AN elderly Irish woman has finally tracked down her birth mother after a desperate search which spanned over six decades.
Eileen Macken, 81, grew up at Kirwan House orphanage on the North Circular Road, Dublin, and first began looking for her biological mother at the age of 19.
The pensioner rang into RTÉ's 'Liveline' a year ago in a final plea for help to find her mum, who she naturally assumed has passed away.
A genealogist who heard the radio broadcast contacted Eileen and worked alongside her for over a year to assist in her search.
And three weeks ago, he was at last able to identify Eileen's birth mother thanks to modern DNA testing.
'I can't believe it'
Speaking to Joe Duffy on RTÉ Radio 1 this week, Eileen revealed she was astonished to find out that her mum is alive and well at the age of 103.
"I can't believe it, and when I got the word that she was alive, all I want to do is to meet her," she said.
"Unfortunately, she lives across the water but two of my cousins have decided to help me... they know that all I want is to see her.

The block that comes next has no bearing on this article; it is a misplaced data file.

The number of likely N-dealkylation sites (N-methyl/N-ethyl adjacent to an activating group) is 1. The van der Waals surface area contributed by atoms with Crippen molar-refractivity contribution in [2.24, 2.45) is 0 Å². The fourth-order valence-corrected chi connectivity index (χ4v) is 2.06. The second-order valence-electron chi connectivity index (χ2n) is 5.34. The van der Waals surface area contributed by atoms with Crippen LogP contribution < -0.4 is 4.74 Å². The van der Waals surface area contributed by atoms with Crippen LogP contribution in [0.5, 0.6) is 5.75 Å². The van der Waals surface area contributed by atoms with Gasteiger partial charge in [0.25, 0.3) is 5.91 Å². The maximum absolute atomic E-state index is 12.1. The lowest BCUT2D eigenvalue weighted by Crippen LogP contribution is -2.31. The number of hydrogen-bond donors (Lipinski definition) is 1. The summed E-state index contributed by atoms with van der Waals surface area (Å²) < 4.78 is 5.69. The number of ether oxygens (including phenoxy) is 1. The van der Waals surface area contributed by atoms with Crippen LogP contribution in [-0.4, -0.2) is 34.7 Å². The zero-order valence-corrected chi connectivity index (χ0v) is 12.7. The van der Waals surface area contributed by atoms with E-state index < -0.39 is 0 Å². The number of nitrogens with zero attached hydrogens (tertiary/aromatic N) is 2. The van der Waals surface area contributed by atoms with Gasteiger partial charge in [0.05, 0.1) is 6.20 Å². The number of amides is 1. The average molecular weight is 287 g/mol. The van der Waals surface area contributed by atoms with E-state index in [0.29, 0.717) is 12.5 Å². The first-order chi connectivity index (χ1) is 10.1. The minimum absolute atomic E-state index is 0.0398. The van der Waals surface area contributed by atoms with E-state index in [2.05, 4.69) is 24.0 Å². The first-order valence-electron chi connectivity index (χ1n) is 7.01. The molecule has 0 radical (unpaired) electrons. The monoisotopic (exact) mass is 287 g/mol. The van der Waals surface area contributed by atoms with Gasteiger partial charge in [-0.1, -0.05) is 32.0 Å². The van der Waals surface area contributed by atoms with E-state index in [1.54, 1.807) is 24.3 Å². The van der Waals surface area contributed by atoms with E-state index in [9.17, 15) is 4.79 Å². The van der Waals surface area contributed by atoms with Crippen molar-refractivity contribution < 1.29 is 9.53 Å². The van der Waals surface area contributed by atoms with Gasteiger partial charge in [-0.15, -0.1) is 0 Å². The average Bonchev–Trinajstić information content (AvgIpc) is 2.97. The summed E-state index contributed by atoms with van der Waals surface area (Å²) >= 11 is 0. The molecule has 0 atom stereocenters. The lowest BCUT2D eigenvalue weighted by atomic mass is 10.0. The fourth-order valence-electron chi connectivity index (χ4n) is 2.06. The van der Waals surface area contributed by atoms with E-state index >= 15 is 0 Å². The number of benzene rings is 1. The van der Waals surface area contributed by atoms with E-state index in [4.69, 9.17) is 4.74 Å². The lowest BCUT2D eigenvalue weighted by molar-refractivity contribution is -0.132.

"I don't want to upset anybody, I won't give any names or anything."
Since first contact was made, the long-lost pair have shared a telephone call but there was difficulty hearing each other over the line.
Eileen has also since seen one old photograph of her mother, taken several years ago.
She continued: "When I got the word she was alive, Joe, all I wanted to do was meet her.
"My mum is 103 and she will soon be 104. I spoke to her on the phone but she couldn't hear me. She's a bit like myself, Joe, I've only one good ear.
"I'd love to go on a big mountain and scream it out to everybody, 'I'm not an orphan anymore!'"
'Time is of the essence'
Despite being happily married to husband Ronald with two daughters and a son, Eileen said she had always longed to have other blood relatives.
She was understandably delighted then to learn that she also now has brothers as her mother has two sons.
"I think I have two half brothers. I'd say they're in their mid 70s. The brothers are like myself only younger, probably about 20 years younger," added Eileen.
"The sadness that goes with being alone is there even to this day. Different things would set me off, I'd say, 'if only I had a brother, if only I had a sister', I think it's just within you that you have no blood relatives.
"But I have now."
Eileen's next goal is a face-to-face meeting with her mother, but it won't be easy as she has recently undergone an operation on her eye and isn't ready to travel just yet.
But with the help of her cousins, she hopes to meet her mum in the near future so her children can "know who their grandmother was, their grandpeople, and their great-great grandpeople".
She added that she knows "time is of the essence" at such a late stage in both of their lives, but beamed: "I'm the happiest person alive. I really am."